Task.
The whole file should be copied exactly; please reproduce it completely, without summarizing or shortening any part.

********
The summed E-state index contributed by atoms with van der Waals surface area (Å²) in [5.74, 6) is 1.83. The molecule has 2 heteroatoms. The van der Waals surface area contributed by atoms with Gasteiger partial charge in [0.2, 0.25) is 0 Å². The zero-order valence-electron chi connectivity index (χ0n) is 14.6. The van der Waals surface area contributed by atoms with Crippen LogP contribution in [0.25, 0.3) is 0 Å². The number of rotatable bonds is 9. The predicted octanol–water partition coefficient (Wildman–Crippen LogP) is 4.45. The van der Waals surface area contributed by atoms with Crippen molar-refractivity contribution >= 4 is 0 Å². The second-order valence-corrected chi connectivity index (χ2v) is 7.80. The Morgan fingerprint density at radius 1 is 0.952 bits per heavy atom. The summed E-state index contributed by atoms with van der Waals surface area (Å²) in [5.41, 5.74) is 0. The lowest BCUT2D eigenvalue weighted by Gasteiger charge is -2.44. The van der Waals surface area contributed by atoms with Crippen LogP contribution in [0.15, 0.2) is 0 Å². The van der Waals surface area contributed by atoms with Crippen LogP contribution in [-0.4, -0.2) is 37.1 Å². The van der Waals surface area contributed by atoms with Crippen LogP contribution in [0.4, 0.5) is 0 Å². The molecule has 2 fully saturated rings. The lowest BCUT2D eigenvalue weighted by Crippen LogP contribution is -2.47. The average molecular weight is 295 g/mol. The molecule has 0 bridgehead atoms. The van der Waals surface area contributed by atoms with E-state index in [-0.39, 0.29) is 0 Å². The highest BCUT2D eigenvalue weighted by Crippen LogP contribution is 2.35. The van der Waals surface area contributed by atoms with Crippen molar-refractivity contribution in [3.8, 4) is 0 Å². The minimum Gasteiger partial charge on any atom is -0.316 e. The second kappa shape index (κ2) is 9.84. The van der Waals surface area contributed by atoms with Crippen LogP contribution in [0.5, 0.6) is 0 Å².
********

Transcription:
The summed E-state index contributed by atoms with van der Waals surface area (Å²) in [5.74, 6) is 1.83. The molecule has 2 heteroatoms. The van der Waals surface area contributed by atoms with Gasteiger partial charge in [0.2, 0.25) is 0 Å². The zero-order valence-electron chi connectivity index (χ0n) is 14.6. The van der Waals surface area contributed by atoms with Crippen LogP contribution in [0.25, 0.3) is 0 Å². The number of rotatable bonds is 9. The predicted octanol–water partition coefficient (Wildman–Crippen LogP) is 4.45. The van der Waals surface area contributed by atoms with Crippen molar-refractivity contribution >= 4 is 0 Å². The second-order valence-corrected chi connectivity index (χ2v) is 7.80. The Morgan fingerprint density at radius 1 is 0.952 bits per heavy atom. The summed E-state index contributed by atoms with van der Waals surface area (Å²) in [5.41, 5.74) is 0. The lowest BCUT2D eigenvalue weighted by Gasteiger charge is -2.44. The van der Waals surface area contributed by atoms with Crippen LogP contribution in [0.15, 0.2) is 0 Å². The van der Waals surface area contributed by atoms with Crippen LogP contribution in [-0.4, -0.2) is 37.1 Å². The van der Waals surface area contributed by atoms with Crippen LogP contribution in [0.4, 0.5) is 0 Å². The molecule has 2 fully saturated rings. The lowest BCUT2D eigenvalue weighted by Crippen LogP contribution is -2.47. The average molecular weight is 295 g/mol. The molecule has 0 bridgehead atoms. The van der Waals surface area contributed by atoms with E-state index in [-0.39, 0.29) is 0 Å². The highest BCUT2D eigenvalue weighted by Crippen LogP contribution is 2.35. The van der Waals surface area contributed by atoms with Crippen molar-refractivity contribution in [3.8, 4) is 0 Å². The minimum Gasteiger partial charge on any atom is -0.316 e. The second kappa shape index (κ2) is 9.84. The van der Waals surface area contributed by atoms with Crippen LogP contribution in [0.5, 0.6) is 0 Å².